Friday, March 07, 2014

politics, or theology?

There's lots of chatter this week about Menlo Park Presbyterian Church, which just voted to leave the PCUSA and go to ECO. The vote was overwhelming (93% in favor of leaving). Paired with last week's news that First Presbyterian in Houston's vote to leave failed by 36 votes, it's an interesting study in denominational politics.

Of course, the way MPPC is spinning it is as about theology, not polity. And they are entitled to believe that. Especially with quotes like this one:
...citing a 2011 PCUSA survey that suggested 41 percent agreed with the statement, “Only followers of Jesus Christ can be saved."
I took that survey. And I am one of the 45 percent that marked that I disagree with that statement. Here's why:

It's un-Reformed.

Because the primary theological principle of the Reformed tradition is the Sovereignty of God. There is no way I was going to mark "strongly agree" on something that said "only followers of Jesus can be saved." Because to say that is to limit God's sovereignty. What if God decides to save someone who is not a follower of Jesus during their earthly life? Or is not a follower of Jesus in the way I think they should be? Can God save them? Absolutely yes. It is not my place as a fallible human being to limit God's power.

Jesus said "I have other sheep not of this fold" (John 10). The confessions say that we are to have "good hope for all" (Second Helvetic Confession, chapter 10). How then could we presume to answer an unequivocal yes to any question that states what God can or cannot do?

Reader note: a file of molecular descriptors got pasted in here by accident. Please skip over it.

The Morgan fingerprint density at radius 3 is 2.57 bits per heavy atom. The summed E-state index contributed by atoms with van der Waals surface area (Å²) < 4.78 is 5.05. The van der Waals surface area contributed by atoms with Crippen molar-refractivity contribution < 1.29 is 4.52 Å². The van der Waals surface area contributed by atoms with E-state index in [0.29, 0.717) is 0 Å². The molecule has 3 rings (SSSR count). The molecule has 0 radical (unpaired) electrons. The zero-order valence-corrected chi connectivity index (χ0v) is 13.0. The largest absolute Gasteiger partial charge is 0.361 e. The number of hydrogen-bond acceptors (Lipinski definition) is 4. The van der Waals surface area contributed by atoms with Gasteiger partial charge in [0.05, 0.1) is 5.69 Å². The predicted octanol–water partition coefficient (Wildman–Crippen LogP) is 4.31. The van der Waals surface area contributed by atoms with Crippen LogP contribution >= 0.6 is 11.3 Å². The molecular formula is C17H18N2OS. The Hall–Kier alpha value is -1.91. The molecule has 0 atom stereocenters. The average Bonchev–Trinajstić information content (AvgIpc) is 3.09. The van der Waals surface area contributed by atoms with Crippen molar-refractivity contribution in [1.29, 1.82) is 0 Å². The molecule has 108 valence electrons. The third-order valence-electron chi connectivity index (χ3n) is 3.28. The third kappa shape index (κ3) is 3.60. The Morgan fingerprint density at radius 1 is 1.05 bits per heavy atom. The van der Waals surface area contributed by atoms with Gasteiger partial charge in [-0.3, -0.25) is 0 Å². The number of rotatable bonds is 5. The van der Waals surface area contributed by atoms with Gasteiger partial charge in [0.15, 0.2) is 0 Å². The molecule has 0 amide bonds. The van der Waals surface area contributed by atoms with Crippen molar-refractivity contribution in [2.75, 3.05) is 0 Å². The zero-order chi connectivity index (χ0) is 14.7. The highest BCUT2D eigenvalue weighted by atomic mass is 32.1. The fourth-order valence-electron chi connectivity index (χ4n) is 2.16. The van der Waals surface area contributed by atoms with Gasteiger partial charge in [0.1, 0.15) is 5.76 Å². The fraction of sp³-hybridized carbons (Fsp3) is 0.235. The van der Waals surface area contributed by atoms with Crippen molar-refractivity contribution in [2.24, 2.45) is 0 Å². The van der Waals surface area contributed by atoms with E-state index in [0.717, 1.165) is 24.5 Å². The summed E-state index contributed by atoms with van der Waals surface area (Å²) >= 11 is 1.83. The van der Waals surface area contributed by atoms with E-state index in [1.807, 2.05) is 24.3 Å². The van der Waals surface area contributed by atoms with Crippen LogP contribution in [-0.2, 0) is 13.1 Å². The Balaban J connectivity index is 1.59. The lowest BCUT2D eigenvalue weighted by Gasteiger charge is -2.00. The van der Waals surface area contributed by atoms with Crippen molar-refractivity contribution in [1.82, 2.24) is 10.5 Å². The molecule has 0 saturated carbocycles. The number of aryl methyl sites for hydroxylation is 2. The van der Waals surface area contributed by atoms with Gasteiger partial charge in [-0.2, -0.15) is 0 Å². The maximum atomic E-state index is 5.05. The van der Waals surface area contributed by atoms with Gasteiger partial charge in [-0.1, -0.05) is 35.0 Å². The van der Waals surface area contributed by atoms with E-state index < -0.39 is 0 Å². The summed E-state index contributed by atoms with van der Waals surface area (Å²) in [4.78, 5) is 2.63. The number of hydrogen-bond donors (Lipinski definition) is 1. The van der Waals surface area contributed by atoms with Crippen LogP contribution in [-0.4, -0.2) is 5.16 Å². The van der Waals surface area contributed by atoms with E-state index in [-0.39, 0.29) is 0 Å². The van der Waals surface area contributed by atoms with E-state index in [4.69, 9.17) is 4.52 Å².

So yes, Menlo Park is right that this is a theological break. Because they have decided what God can and cannot do, and that is a break from the historic Reformed tradition. I wish them well as they seek another path. May all of us, whatever path the Spirit places us on, find ourselves daily in the presence of God.

**there are of course a variety of factors involved in this decision, ranging from property ownership to LGBT issues to a desire not to be burdened by other mission foci than their own. But this theological issue is the one they have cited as the heart of the problem, so I have taken them at their word.**


  1. Hear, hear. I haven't read the announcement yet but had heard about it - I appreciate how you frame this. Good stuff, Teri.

  2. Sometimes your brilliance scares me - but in a good way. :)

  3. I have noted that Christians will often proclaims the sovereignty of God and the "wideness of God's mercy" with one hnd while pronouncing hard and fast limits about how God is able to act with the other. Anselmian Substitutionary Atonement for example. I suggest that it is the result of Pharisaical Legalism creeping (or bounding) into the church.

  4. Westminster Confession Chapter XII-3
    Elect infants, dying in infancy, are regenerated and saved by Christ through the Spirit, who worketh when, and where, and how he pleaseth. So also are all other elect persons who are incapable of being outwardly called by the ministry of the Word.

    Second Helvetic Confession, 5.006-007
    “So faith comes from hearing, and hearing from the Word of God by the preaching of Christ.” At the same time we recognize that God can illuminate whom and when he will, even without the external ministry, for that is in his power…

  5. Our sovereign god has revealed himself through his son and elected believers via his son. Sure he could save in other ways but that is not how he has revealed how he does it. I would rather rest upon is clear words of scripture (and the words of those historic confessions you quote) as a clear indicator that his salvation is only in Christ alone. Human speculation is surely not reformed.

  6. Neither is human certainty

  7. Or, for that matter, anonymity